The Impact of Food Choices
by Kristy Athens
We all know the drill when it comes to talking about food: Everybody eats, so it’s a universal issue. But this is where the “universal-ness” of food ends. People have varying levels of interest in the matter, from eating only because it’s a physical necessity, to caring so much that they struggle to travel or visit friends and relatives because they can’t confirm the origins of the food served to them. This latter group is being considered by some psychologists to have a new eating disorder called “orthorexia.”
People also have a hard time agreeing on what food is “good” and what is “bad.” A Twinkie might pretty unambiguously lack nutritional value, but what about a hyper-processed box of organic mac-n-cheese? What about non-organic fresh tomatoes chopped onto rice and beans? Is GMO salmon a “good” food to a person who otherwise can’t afford wild-caught salmon? Or does a person who can’t afford salmon not deserve to have salmon at all?
These are the questions I wrestled with while I wrote my master’s thesis in Marylhurst University’s first cohort of the food systems & society program. My research turned up a huge disconnect between what people think organic means and what it actually means. And that discrepancy has costs—in particular to the food-insecure, who learn from public discourse that non-organic food is “inferior,” even “poison,” but can’t afford alternatives, and to farm workers, who are possibly more invisible (but just as present) in organic agriculture than they are in conventional agriculture because consumers like to imagine organic food is grown by photogenic young, white couples with small children.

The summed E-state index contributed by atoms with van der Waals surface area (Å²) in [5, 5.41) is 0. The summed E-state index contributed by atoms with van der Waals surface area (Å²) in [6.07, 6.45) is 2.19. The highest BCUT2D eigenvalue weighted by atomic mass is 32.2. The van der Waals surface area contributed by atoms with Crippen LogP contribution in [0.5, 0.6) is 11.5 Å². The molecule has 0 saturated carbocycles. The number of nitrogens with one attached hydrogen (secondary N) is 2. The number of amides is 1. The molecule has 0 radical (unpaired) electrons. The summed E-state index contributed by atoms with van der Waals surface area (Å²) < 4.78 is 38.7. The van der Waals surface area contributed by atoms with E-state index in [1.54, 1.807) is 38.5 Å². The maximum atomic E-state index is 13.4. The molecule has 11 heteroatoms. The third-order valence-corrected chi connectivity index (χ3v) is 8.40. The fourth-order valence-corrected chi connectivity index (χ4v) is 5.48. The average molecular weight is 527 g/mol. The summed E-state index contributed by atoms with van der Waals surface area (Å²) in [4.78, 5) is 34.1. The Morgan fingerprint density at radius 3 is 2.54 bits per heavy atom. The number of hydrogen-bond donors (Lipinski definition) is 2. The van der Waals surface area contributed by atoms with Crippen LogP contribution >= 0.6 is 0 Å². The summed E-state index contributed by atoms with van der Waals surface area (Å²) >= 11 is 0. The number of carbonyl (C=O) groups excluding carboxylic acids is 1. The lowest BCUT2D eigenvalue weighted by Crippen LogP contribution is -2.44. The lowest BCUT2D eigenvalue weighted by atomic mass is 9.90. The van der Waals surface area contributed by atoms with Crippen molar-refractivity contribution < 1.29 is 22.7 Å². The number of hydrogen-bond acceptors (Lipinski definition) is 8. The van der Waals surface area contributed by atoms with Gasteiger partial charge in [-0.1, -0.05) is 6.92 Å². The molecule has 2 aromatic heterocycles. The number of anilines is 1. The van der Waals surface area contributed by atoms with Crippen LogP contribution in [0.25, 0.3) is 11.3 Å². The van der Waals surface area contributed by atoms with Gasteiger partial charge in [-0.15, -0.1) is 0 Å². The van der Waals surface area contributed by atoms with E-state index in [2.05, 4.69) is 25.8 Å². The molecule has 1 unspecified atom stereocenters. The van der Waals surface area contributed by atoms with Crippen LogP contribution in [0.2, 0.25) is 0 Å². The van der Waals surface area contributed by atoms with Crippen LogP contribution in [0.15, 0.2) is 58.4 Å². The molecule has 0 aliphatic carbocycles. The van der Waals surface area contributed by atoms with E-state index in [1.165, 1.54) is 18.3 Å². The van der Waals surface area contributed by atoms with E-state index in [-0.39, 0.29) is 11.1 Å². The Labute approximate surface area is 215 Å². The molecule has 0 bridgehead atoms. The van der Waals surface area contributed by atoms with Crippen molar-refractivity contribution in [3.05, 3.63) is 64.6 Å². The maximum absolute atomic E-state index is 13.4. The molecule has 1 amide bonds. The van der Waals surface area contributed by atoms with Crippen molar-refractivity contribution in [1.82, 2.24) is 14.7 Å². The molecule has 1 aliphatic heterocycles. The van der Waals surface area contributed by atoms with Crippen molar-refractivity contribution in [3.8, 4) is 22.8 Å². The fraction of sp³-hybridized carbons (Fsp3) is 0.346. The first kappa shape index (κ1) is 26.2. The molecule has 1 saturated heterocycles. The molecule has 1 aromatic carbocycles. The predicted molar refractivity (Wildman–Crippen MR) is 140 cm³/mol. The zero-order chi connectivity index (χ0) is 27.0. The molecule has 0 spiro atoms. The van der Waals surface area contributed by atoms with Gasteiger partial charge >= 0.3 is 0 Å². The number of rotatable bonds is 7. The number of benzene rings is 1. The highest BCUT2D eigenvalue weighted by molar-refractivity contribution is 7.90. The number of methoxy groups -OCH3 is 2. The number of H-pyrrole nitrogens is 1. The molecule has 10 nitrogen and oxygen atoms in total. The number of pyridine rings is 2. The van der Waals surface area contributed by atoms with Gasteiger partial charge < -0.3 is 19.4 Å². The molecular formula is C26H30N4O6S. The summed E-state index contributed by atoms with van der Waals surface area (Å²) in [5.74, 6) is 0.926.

One of the main strategies embraced by people who want to have an impact on the food system is to “vote with their dollars.” Research shows that this approach is, also, not as clear-cut as it might seem. The most obvious problem with fork-voting, as it is also called, should be obvious—if you don’t have a dollar, you don’t have a vote.
The impact of our food choices extends beyond our own bodies, but not necessarily in the ways we imagine. I also encourage people to consider these questions in my Conversation Project, sponsored by Oregon Humanities, called “Good Food, Bad Food: Agriculture, Ethics and Personal Choice.” I have conversations scheduled in February 2016 in Cottage Grove, Corvallis, and Sherwood, and look forward to exploring this topic at TEDxMarylhurstU.
Kristy Athens is the author of Get Your Pitchfork On!: The Real Dirt on Country Living (Process Media, 2012). She has an M.S. in Food Systems & Society from Marylhurst University.
image: Robert Couse-Baker via Flickr